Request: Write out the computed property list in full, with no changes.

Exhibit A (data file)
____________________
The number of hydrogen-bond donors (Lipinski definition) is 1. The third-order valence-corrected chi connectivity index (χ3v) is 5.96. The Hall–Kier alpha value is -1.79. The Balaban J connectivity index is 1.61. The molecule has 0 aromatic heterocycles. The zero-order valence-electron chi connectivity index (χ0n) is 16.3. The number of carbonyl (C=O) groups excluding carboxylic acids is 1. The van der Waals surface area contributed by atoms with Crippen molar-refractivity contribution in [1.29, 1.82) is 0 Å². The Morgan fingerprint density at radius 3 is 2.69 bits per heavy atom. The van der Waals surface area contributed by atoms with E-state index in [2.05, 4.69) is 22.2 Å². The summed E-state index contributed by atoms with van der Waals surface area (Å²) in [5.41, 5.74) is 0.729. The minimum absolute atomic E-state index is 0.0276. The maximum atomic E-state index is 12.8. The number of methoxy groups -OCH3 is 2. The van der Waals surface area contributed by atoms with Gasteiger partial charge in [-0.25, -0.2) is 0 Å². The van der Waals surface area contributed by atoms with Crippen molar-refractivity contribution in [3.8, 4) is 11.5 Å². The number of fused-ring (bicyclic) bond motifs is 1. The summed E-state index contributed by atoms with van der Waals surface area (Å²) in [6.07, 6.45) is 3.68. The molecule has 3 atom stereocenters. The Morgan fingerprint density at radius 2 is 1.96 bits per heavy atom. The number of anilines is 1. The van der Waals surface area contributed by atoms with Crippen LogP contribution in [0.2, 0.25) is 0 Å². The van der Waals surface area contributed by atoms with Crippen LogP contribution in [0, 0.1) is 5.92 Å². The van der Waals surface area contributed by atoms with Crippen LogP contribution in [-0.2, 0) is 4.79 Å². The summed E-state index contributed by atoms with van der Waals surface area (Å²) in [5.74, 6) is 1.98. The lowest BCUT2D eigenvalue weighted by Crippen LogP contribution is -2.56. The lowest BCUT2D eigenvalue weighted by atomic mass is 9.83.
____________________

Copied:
The number of hydrogen-bond donors (Lipinski definition) is 1. The third-order valence-corrected chi connectivity index (χ3v) is 5.96. The Hall–Kier alpha value is -1.79. The Balaban J connectivity index is 1.61. The molecule has 0 aromatic heterocycles. The zero-order valence-electron chi connectivity index (χ0n) is 16.3. The number of carbonyl (C=O) groups excluding carboxylic acids is 1. The van der Waals surface area contributed by atoms with Crippen molar-refractivity contribution in [1.29, 1.82) is 0 Å². The Morgan fingerprint density at radius 3 is 2.69 bits per heavy atom. The van der Waals surface area contributed by atoms with E-state index in [2.05, 4.69) is 22.2 Å². The summed E-state index contributed by atoms with van der Waals surface area (Å²) in [5.41, 5.74) is 0.729. The minimum absolute atomic E-state index is 0.0276. The maximum atomic E-state index is 12.8. The number of methoxy groups -OCH3 is 2. The van der Waals surface area contributed by atoms with Gasteiger partial charge in [-0.25, -0.2) is 0 Å². The van der Waals surface area contributed by atoms with Crippen molar-refractivity contribution in [3.8, 4) is 11.5 Å². The number of fused-ring (bicyclic) bond motifs is 1. The summed E-state index contributed by atoms with van der Waals surface area (Å²) in [6.07, 6.45) is 3.68. The molecule has 3 atom stereocenters. The Morgan fingerprint density at radius 2 is 1.96 bits per heavy atom. The number of anilines is 1. The van der Waals surface area contributed by atoms with Crippen LogP contribution in [0.2, 0.25) is 0 Å². The van der Waals surface area contributed by atoms with Crippen LogP contribution in [0, 0.1) is 5.92 Å². The van der Waals surface area contributed by atoms with Crippen LogP contribution in [-0.2, 0) is 4.79 Å². The summed E-state index contributed by atoms with van der Waals surface area (Å²) in [5.74, 6) is 1.98. The lowest BCUT2D eigenvalue weighted by Crippen LogP contribution is -2.56. The lowest BCUT2D eigenvalue weighted by atomic mass is 9.83.